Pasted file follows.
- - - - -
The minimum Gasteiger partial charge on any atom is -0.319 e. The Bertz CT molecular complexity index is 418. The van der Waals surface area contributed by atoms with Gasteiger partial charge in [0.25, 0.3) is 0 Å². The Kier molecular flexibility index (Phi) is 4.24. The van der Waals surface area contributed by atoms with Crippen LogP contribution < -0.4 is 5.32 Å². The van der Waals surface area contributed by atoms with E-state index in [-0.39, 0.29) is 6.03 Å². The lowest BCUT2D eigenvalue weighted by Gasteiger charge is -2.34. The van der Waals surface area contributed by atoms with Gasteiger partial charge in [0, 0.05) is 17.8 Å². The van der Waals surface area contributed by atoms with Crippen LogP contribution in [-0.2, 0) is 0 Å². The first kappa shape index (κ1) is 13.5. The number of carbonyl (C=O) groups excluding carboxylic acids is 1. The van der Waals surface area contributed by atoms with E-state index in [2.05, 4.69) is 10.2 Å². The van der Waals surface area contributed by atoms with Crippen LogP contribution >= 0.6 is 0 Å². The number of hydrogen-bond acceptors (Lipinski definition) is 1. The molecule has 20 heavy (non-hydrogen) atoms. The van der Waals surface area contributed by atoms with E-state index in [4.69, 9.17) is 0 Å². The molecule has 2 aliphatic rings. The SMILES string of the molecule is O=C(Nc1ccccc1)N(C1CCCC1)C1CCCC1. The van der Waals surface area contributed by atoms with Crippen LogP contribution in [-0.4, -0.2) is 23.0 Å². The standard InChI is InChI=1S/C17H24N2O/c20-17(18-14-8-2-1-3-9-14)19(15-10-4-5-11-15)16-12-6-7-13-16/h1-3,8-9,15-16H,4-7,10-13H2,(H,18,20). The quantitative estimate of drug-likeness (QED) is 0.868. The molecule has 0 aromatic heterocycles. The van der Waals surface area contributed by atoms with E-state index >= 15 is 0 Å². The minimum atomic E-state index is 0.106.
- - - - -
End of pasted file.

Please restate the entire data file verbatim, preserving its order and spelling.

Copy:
The minimum Gasteiger partial charge on any atom is -0.319 e. The Bertz CT molecular complexity index is 418. The van der Waals surface area contributed by atoms with Gasteiger partial charge in [0.25, 0.3) is 0 Å². The Kier molecular flexibility index (Phi) is 4.24. The van der Waals surface area contributed by atoms with Crippen LogP contribution < -0.4 is 5.32 Å². The van der Waals surface area contributed by atoms with E-state index in [-0.39, 0.29) is 6.03 Å². The lowest BCUT2D eigenvalue weighted by Gasteiger charge is -2.34. The van der Waals surface area contributed by atoms with Gasteiger partial charge in [0, 0.05) is 17.8 Å². The van der Waals surface area contributed by atoms with Crippen LogP contribution in [-0.2, 0) is 0 Å². The first kappa shape index (κ1) is 13.5. The number of carbonyl (C=O) groups excluding carboxylic acids is 1. The van der Waals surface area contributed by atoms with E-state index in [2.05, 4.69) is 10.2 Å². The van der Waals surface area contributed by atoms with Crippen LogP contribution >= 0.6 is 0 Å². The number of hydrogen-bond acceptors (Lipinski definition) is 1. The molecule has 20 heavy (non-hydrogen) atoms. The van der Waals surface area contributed by atoms with E-state index in [4.69, 9.17) is 0 Å². The molecule has 2 aliphatic rings. The SMILES string of the molecule is O=C(Nc1ccccc1)N(C1CCCC1)C1CCCC1. The van der Waals surface area contributed by atoms with Crippen LogP contribution in [-0.4, -0.2) is 23.0 Å². The standard InChI is InChI=1S/C17H24N2O/c20-17(18-14-8-2-1-3-9-14)19(15-10-4-5-11-15)16-12-6-7-13-16/h1-3,8-9,15-16H,4-7,10-13H2,(H,18,20). The quantitative estimate of drug-likeness (QED) is 0.868. The molecule has 0 aromatic heterocycles. The van der Waals surface area contributed by atoms with E-state index >= 15 is 0 Å². The minimum atomic E-state index is 0.106.